Depending on your local inspector or fire codes, meeting these requirements is not an option. You can be fined if these requirements are not met. Contact us for information about your local codes.

Once you know the approximate location of the sensors, the confined space, and how many you'll require, the next step is to determine how to power them.

While our CO2 safety monitors use 110-220 VAC 50/60 Hz to 12VDC power, a 24 VDC hard-wired power option is available if normal wall power is not readily available or if the user prefers the added benefit of ensuring the device cannot be unplugged. The important thing to remember is that the CO2 sensor should be mounted in such a way that it cannot be accidentally damaged when moving kegs, crates or gas cylinders nearby. In addition, if using the power adapter insure that the plug is secured to the wall so that staff does not accidentally or purposefully unplug the alarm.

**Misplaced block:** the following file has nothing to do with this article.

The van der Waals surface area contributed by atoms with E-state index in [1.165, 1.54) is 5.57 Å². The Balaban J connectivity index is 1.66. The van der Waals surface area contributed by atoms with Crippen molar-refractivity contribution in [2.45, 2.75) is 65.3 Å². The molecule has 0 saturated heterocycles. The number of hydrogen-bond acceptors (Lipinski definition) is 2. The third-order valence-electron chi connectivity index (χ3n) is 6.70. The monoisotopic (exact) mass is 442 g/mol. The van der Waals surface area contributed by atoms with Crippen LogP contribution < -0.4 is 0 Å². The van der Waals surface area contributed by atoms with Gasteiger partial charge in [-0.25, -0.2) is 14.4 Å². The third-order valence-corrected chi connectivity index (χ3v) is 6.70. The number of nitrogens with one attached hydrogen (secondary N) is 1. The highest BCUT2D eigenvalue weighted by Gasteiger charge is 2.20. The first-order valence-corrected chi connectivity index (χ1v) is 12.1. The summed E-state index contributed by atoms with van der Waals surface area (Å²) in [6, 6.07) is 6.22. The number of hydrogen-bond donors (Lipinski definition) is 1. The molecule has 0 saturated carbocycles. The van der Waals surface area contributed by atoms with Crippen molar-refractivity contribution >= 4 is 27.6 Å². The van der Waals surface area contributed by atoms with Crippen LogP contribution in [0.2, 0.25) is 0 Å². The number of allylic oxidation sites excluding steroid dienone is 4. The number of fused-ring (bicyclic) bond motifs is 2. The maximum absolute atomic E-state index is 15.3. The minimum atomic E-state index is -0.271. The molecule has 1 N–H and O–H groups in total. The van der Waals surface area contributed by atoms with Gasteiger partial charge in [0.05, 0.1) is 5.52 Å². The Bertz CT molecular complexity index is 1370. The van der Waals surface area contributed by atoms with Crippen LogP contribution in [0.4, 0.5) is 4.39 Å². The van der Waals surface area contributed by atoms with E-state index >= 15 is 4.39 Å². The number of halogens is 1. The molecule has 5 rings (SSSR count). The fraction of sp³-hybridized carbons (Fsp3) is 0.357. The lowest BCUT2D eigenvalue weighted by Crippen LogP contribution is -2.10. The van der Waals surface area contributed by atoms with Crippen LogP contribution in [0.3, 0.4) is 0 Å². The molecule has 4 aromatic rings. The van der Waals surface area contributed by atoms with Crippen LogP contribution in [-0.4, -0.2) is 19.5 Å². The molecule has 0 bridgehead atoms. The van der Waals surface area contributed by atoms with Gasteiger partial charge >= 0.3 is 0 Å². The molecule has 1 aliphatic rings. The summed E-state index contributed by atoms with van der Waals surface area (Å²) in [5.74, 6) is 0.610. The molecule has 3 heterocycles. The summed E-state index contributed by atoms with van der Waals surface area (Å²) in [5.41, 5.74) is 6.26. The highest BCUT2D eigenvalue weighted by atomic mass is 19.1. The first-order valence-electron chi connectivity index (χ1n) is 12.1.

Why mount CO2 sensors 12 inches from the floor?

Carbon dioxide gas is heavier than air. If a leak occurs, CO2 will pool on the floor first, then slowly rise.

It helps to think of CO2 gas like water. If your building were flooded, where would the water collect first? That's where CO2 will collect too, and why the CO2 safety monitor sensor should be mounted there.

If you have a basement staircase near a CO2 tank, cylinder or CO2 system manifold, the CO2 gas will flow down the stairs and fill the basement before it will start to fill the main floor. In this case, you should have a safety monitor sensor 12 inches off the basement floor too.

Remote Display Installation

co2 alarm remote display

Both the CO2 Sensor unit and remote display unit have audible and visual alarms. However, while the CO2 sensor monitors in an enclosed area where a potential CO2 leak could occur, the remote display is designed to be mounted outside the space and to warn staff of a potential gas leak before entering the area. 

Remote displays should be mounted 60 inches (152cm) from the floor and near the door frame of any door entering the enclosed area. They should be mounted on the same side as the door handle to insure they are not covered when the door is open. 

Most CO2 safety monitors include the ability to connect two or more remote displays to a single CO2 sensor if there is more than one entry door.